Amazon handles lots of goods, and supports lots of calls, and develops lots of things. It NEEDs to have tens of thousands of employees to do that. Turnover happens. It isn't long before the employee alumni pool is over 100,000 and climbing toward a million. That happened at Microsoft, Apple, HP, Cisco, Yahoo and Google. Its happening at Facebook now. People being people, the chance that there will be SOME manager who caused SOME employee to cry on SOME occasion, rapidly approaches and remains at 100%. But the frequency of that happening might actually be decreasing.
(Mis)Understanding the maturation of high tech start-ups
For an organization to succeed and grow it must get good at its core business. If that's delivering people from place to place like Uber, they need to be real good at attracting drivers who will arrive promptly, and deliver passengers safely and swiftly to their destinations. If that business is delivering most any consumer product you might buy to consumer's homes and offices as swiftly and inexpensively as possible, then you need people who can do pick and ship in warehouses cost effectively, drivers to deliver them, etc. If you are going to do a lot of deliveries efficiently you need to be really good at logistics, and computer algorithms to find optimal (or at least very good) solutions to constantly changing requirements very fast. So you need people who are good at producing those kinds of algorithms too.
When you are just starting up, you are small. Your problems are smaller, your name isn't known and the number of people interested in working for you is a lot smaller. You are forced to work with the calibre of people that are available to you. Some are there because you let them make a difference they can't make elsewhere. Some are less interested in being the best, and more interested in having a stable job that earns them enough for the lifestyle they want, and leaves them the time to enjoy it.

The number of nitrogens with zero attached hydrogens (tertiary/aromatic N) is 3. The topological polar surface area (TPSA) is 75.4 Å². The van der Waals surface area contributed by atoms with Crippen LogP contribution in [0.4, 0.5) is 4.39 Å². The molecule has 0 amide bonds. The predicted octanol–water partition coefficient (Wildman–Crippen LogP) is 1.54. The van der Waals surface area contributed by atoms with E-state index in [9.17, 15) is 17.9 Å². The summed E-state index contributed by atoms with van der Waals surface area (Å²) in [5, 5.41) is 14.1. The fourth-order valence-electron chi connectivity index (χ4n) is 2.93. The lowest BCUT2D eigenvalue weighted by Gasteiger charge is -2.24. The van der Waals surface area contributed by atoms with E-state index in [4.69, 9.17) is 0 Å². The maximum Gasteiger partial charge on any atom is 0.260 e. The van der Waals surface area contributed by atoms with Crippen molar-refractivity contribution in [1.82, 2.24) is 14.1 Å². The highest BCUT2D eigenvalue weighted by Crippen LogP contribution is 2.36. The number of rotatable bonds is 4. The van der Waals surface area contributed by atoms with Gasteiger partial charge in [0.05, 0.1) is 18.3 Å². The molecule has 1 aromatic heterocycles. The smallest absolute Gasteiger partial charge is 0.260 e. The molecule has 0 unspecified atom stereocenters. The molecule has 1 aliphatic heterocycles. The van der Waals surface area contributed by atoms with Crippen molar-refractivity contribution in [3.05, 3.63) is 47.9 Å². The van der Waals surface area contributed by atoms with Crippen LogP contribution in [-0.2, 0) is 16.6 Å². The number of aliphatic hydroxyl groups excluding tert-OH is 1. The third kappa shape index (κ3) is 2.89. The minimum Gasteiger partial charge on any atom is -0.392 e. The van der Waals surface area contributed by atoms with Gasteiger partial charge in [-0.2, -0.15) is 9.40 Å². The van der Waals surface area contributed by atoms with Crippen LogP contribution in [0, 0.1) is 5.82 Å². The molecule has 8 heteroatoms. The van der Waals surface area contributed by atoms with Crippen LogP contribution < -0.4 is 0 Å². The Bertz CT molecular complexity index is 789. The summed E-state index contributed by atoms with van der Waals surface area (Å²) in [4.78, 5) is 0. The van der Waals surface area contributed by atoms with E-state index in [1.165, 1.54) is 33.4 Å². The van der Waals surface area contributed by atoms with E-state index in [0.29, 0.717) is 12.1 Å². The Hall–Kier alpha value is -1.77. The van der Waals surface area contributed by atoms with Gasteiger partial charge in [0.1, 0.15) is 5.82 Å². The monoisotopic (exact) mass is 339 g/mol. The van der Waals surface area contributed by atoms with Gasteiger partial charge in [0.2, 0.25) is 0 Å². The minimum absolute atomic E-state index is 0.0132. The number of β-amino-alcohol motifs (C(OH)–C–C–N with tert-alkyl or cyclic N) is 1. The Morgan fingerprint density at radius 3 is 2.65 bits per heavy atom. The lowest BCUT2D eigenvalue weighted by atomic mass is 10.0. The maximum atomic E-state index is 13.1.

As an organization becomes better known for doing what it does better than everyone else, it will attract people who want to work for the best and to learn what they are doing better than others. But you are also competing more vigorously for those best people with other best companies. The perks get better to compete agains those other companies. But you also attract more competitive people, those are the ones who consistently are driven BY INTERNAL REWARD SYSTEMS to over-achieve. These people have outcompeted most of the people they have known for most of their lives. If they are tech smart, they probably do well in high school and then go to a selective college or university. Suddenly there are a lot more smart people just like them, and to stand above the peers as they did before they work harder than the did before. The selectivity breeds this kind of competition and over-achievement, and keeps winnowing people out as they finish a bachelor's degree, masters degree, or Ph.D. Then they compete for position at the companies that are solving the most complex problems. These high achievers are willing (and more eager than you might imagine) to put lots of hours into their jobs -- after all, what they are doing is FUN, and out-performing others is how they feed their self-worth.
When tech companies go through that rapid growth and becoming the "hot" new company that people want to join there is a transition. It isn't going to be comfortable for some of the earlier employees who never wanted to work quite that hard. And many of the managers won't be experienced enough and won't know how to handle the transition either. There won't be lots of good policies already written up, and training programs that teach everyone, and a smart HR staff to manage it all -- they'll have to build that all too.